Weak Euro Helps Prop Up Italian Economy, ETF

The depreciating euro currency could help promote healthier growth in the Italian markets and country-specific exchange traded fund.

The iShares MSCI Italy Capped ETF (EWI) has increased 6.5% over the past month after falling 13.0% over the past year. [PIIGS ETFs Look to Breakout]

Pier Carlo Padoan, Italy’s finance minister, argued that the euro, which traded at about $ 1.132 Tuesday from $ 1.39 back in May 2014, is now trading at a level more consistent with economic fundamentals, the Financial Times reports.

“The macro picture in Europe?.?.?.?is now a little bit more encouraging than it was a few months ago,” Padoan said, adding that the euro is “approaching… a more fundamental, consistent exchange rate.”

The euro currency has been weakening ever since the European Central Bank announced its aggressive quantitative easing program. [Ahead of ECB Meeting, a Rush to Europe ETFs]

Italy’s economy significantly benefits from the weaker euro currency as most of its competitive industries, including manufacturing, food and wine, heavily depend on exports – a weak euro makes Italian goods cheaper for foreign buyers.

Italy is the seventh largest exporting economy in terms of gross exports and fifth largest manufacturing producer in the world, writes Michael Hennigan for Finfacts.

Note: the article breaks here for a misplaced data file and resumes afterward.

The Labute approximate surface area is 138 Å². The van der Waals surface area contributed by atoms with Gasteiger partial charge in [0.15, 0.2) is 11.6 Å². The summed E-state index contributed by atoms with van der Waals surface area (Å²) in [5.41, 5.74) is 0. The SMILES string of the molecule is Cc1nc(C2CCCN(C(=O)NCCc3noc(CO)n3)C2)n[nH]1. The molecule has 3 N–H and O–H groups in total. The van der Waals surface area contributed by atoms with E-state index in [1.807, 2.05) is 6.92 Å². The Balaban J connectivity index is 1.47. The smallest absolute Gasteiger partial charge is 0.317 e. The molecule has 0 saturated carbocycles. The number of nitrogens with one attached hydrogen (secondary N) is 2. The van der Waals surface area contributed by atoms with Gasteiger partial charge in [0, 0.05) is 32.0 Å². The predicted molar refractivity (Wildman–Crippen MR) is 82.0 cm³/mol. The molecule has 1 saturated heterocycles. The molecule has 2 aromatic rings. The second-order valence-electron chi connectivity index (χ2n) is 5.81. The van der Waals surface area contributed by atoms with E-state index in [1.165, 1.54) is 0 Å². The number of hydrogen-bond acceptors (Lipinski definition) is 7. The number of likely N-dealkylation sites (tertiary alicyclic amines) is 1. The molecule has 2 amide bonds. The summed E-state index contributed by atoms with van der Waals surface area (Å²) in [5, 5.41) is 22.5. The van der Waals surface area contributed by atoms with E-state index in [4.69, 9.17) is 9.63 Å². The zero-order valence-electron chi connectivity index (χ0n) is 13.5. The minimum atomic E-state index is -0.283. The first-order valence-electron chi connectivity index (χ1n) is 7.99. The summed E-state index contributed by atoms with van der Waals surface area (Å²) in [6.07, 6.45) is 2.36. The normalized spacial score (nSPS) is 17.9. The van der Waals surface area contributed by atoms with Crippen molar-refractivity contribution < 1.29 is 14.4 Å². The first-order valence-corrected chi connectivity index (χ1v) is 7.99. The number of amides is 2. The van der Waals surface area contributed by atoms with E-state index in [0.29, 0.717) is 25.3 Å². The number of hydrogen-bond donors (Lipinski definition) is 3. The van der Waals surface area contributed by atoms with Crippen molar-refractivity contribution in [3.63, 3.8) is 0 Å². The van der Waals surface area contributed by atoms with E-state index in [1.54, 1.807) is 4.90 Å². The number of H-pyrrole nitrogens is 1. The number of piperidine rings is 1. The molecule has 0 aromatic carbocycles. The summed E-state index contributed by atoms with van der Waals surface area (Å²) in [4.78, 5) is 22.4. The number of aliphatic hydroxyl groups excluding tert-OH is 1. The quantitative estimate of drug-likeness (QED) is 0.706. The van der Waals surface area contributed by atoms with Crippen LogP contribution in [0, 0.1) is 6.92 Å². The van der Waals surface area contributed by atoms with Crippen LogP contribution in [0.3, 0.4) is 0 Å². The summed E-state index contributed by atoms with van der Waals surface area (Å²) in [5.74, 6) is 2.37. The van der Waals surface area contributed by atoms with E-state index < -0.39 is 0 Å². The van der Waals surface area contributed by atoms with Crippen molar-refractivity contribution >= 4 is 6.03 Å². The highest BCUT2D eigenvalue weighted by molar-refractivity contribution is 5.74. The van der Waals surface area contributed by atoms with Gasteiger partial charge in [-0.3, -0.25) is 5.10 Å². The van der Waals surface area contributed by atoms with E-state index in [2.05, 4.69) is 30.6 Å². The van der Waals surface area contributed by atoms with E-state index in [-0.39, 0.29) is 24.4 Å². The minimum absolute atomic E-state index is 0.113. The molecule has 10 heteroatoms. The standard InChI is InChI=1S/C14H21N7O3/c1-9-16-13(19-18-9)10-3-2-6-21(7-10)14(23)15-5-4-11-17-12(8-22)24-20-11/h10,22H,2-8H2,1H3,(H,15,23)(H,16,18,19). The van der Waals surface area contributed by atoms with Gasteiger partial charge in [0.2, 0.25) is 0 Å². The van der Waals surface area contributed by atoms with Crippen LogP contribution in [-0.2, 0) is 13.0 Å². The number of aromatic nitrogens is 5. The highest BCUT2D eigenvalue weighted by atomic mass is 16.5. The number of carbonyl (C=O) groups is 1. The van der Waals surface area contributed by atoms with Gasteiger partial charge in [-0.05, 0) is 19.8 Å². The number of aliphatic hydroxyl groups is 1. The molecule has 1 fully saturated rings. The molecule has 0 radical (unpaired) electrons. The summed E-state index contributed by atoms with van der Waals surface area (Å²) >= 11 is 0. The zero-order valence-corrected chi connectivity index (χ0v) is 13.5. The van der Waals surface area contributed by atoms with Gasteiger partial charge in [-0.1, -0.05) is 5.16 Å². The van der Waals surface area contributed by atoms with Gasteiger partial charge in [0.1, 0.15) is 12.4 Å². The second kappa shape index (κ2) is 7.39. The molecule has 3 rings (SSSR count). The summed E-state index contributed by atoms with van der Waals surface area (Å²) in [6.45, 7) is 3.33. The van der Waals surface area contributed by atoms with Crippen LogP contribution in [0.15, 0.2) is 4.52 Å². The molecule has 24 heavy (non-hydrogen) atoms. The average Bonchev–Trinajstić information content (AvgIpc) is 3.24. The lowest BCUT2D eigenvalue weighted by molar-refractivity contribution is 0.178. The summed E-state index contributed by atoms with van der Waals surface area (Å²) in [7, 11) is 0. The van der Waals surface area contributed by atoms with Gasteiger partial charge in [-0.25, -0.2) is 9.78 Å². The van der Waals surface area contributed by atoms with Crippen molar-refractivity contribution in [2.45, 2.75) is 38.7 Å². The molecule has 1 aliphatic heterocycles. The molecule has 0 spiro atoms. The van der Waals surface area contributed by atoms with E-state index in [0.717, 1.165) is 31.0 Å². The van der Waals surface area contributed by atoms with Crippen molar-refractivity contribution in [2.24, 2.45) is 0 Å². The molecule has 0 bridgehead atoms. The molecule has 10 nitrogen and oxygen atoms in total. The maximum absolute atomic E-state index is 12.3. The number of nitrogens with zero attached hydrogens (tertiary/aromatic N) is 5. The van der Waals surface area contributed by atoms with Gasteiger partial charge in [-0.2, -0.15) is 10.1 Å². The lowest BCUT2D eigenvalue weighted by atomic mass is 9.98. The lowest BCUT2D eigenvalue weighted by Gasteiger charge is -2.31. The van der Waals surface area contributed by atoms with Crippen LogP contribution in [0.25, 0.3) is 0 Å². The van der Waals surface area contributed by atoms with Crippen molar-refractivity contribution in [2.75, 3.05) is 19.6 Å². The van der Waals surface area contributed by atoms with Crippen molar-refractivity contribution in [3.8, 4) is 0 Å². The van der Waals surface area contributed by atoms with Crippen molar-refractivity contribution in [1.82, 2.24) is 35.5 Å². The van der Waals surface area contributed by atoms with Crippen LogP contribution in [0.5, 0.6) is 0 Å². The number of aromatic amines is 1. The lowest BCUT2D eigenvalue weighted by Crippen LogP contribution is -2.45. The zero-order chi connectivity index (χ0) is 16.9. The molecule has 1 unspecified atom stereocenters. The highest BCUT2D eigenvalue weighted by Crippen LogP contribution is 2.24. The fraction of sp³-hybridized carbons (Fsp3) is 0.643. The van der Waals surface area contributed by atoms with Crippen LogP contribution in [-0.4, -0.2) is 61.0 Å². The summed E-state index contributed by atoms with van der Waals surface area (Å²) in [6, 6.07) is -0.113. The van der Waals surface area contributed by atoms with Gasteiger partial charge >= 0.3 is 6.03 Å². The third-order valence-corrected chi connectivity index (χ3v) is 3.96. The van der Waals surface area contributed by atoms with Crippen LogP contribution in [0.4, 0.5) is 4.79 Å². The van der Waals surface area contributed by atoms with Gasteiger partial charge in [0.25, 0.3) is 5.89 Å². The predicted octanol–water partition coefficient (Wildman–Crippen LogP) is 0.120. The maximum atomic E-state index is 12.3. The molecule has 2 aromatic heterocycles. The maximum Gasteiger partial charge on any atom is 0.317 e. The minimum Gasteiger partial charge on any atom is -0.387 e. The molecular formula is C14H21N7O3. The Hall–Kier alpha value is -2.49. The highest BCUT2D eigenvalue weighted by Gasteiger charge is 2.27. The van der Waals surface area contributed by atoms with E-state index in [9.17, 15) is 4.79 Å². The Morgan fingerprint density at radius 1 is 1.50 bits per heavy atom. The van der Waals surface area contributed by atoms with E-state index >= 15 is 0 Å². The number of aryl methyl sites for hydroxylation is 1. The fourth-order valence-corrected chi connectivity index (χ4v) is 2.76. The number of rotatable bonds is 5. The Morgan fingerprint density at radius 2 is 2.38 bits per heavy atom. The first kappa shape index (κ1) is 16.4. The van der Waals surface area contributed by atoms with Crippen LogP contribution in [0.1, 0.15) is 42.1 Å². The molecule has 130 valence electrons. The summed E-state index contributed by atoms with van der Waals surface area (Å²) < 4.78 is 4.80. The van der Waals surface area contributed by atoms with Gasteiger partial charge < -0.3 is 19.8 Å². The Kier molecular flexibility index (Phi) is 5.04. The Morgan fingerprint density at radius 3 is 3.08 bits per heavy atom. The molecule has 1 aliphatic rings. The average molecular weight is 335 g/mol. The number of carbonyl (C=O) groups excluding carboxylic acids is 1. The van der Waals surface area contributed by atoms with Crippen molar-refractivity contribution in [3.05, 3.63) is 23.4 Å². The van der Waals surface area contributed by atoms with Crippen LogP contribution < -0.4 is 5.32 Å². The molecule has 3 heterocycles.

The country’s industrial sector is also strengthening, with industrial production rising 0.4% in December, marking the second consecutive month of growth for the first time in over a year, reports Liam Moloney for Dow Jones Businesses News.

“It’s mainly machinery and it is from abroad, rather than a domestic pickup,” Istat official said.

Additionally, looking at Italy’s economy, the country is expected to shift out of a three-year long recession. The Bank of Italy, the European Commission and analysts anticipate the Italian economy to expand at least 0.5% this year.

iShares MSCI Italy Capped ETF

For more information on Italy, visit our Italy category.

Max Chen contributed to this article.

The opinions and forecasts expressed herein are solely those of Tom Lydon, and may not actually come to pass. Information on this site should not be used or construed as an offer to sell, a solicitation of an offer to buy, or a recommendation for any product.

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